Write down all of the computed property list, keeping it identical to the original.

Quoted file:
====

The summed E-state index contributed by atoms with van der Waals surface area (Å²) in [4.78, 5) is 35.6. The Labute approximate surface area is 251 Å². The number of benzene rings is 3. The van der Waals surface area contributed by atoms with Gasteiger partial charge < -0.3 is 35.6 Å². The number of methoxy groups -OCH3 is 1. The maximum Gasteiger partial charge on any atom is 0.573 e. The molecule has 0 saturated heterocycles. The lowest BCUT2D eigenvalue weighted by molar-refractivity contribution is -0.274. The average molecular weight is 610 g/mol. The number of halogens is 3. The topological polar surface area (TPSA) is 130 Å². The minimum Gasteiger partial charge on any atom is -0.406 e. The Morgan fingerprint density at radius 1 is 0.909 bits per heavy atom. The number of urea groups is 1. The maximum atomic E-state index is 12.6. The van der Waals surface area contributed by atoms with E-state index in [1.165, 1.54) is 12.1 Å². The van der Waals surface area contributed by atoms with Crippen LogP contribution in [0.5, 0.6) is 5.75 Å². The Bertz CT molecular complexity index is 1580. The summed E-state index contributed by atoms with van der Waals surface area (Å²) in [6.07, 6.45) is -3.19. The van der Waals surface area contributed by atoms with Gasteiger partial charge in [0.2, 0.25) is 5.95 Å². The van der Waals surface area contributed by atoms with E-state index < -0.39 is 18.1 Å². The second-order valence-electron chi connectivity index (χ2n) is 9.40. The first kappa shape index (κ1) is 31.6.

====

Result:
The summed E-state index contributed by atoms with van der Waals surface area (Å²) in [4.78, 5) is 35.6. The Labute approximate surface area is 251 Å². The number of benzene rings is 3. The van der Waals surface area contributed by atoms with Gasteiger partial charge < -0.3 is 35.6 Å². The number of methoxy groups -OCH3 is 1. The maximum Gasteiger partial charge on any atom is 0.573 e. The molecule has 0 saturated heterocycles. The lowest BCUT2D eigenvalue weighted by molar-refractivity contribution is -0.274. The average molecular weight is 610 g/mol. The number of halogens is 3. The topological polar surface area (TPSA) is 130 Å². The minimum Gasteiger partial charge on any atom is -0.406 e. The Morgan fingerprint density at radius 1 is 0.909 bits per heavy atom. The number of urea groups is 1. The maximum atomic E-state index is 12.6. The van der Waals surface area contributed by atoms with E-state index in [1.165, 1.54) is 12.1 Å². The van der Waals surface area contributed by atoms with Crippen LogP contribution in [0.5, 0.6) is 5.75 Å². The Bertz CT molecular complexity index is 1580. The summed E-state index contributed by atoms with van der Waals surface area (Å²) in [6.07, 6.45) is -3.19. The van der Waals surface area contributed by atoms with Gasteiger partial charge in [0.2, 0.25) is 5.95 Å². The van der Waals surface area contributed by atoms with E-state index < -0.39 is 18.1 Å². The second-order valence-electron chi connectivity index (χ2n) is 9.40. The first kappa shape index (κ1) is 31.6.